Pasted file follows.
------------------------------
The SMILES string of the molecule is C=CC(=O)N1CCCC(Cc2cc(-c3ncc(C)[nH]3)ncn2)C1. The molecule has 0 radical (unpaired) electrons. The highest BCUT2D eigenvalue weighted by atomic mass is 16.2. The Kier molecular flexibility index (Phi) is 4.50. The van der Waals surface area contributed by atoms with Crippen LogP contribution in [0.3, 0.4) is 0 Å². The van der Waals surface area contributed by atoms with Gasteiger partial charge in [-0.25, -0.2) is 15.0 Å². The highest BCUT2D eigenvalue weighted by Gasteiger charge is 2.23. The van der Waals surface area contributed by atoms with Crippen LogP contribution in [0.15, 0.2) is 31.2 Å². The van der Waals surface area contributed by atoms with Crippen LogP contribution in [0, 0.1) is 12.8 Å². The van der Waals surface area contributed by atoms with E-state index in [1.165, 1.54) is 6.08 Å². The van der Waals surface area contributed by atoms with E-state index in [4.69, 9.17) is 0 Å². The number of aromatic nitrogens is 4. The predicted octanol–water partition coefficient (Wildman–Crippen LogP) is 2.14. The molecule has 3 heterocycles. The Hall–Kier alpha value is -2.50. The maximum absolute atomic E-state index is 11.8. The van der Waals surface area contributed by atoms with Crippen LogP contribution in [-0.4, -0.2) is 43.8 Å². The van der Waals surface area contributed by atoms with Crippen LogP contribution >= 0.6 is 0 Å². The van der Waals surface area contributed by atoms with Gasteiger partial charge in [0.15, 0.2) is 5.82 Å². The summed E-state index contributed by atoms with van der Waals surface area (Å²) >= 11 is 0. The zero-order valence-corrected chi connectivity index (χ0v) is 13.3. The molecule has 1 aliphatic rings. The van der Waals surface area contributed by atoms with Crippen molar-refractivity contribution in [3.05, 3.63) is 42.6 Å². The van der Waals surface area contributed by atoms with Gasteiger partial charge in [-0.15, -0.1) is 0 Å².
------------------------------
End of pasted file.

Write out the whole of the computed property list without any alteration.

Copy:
The SMILES string of the molecule is C=CC(=O)N1CCCC(Cc2cc(-c3ncc(C)[nH]3)ncn2)C1. The molecule has 0 radical (unpaired) electrons. The highest BCUT2D eigenvalue weighted by atomic mass is 16.2. The Kier molecular flexibility index (Phi) is 4.50. The van der Waals surface area contributed by atoms with Crippen LogP contribution in [0.3, 0.4) is 0 Å². The van der Waals surface area contributed by atoms with Gasteiger partial charge in [-0.25, -0.2) is 15.0 Å². The highest BCUT2D eigenvalue weighted by Gasteiger charge is 2.23. The van der Waals surface area contributed by atoms with Crippen LogP contribution in [0.15, 0.2) is 31.2 Å². The van der Waals surface area contributed by atoms with Crippen LogP contribution in [0, 0.1) is 12.8 Å². The van der Waals surface area contributed by atoms with E-state index in [1.165, 1.54) is 6.08 Å². The van der Waals surface area contributed by atoms with E-state index in [4.69, 9.17) is 0 Å². The number of aromatic nitrogens is 4. The predicted octanol–water partition coefficient (Wildman–Crippen LogP) is 2.14. The molecule has 3 heterocycles. The Hall–Kier alpha value is -2.50. The maximum absolute atomic E-state index is 11.8. The van der Waals surface area contributed by atoms with Crippen LogP contribution in [-0.4, -0.2) is 43.8 Å². The van der Waals surface area contributed by atoms with Crippen LogP contribution >= 0.6 is 0 Å². The van der Waals surface area contributed by atoms with Gasteiger partial charge in [0.15, 0.2) is 5.82 Å². The summed E-state index contributed by atoms with van der Waals surface area (Å²) >= 11 is 0. The zero-order valence-corrected chi connectivity index (χ0v) is 13.3. The molecule has 1 aliphatic rings. The van der Waals surface area contributed by atoms with Crippen molar-refractivity contribution in [3.05, 3.63) is 42.6 Å². The van der Waals surface area contributed by atoms with Gasteiger partial charge in [-0.15, -0.1) is 0 Å².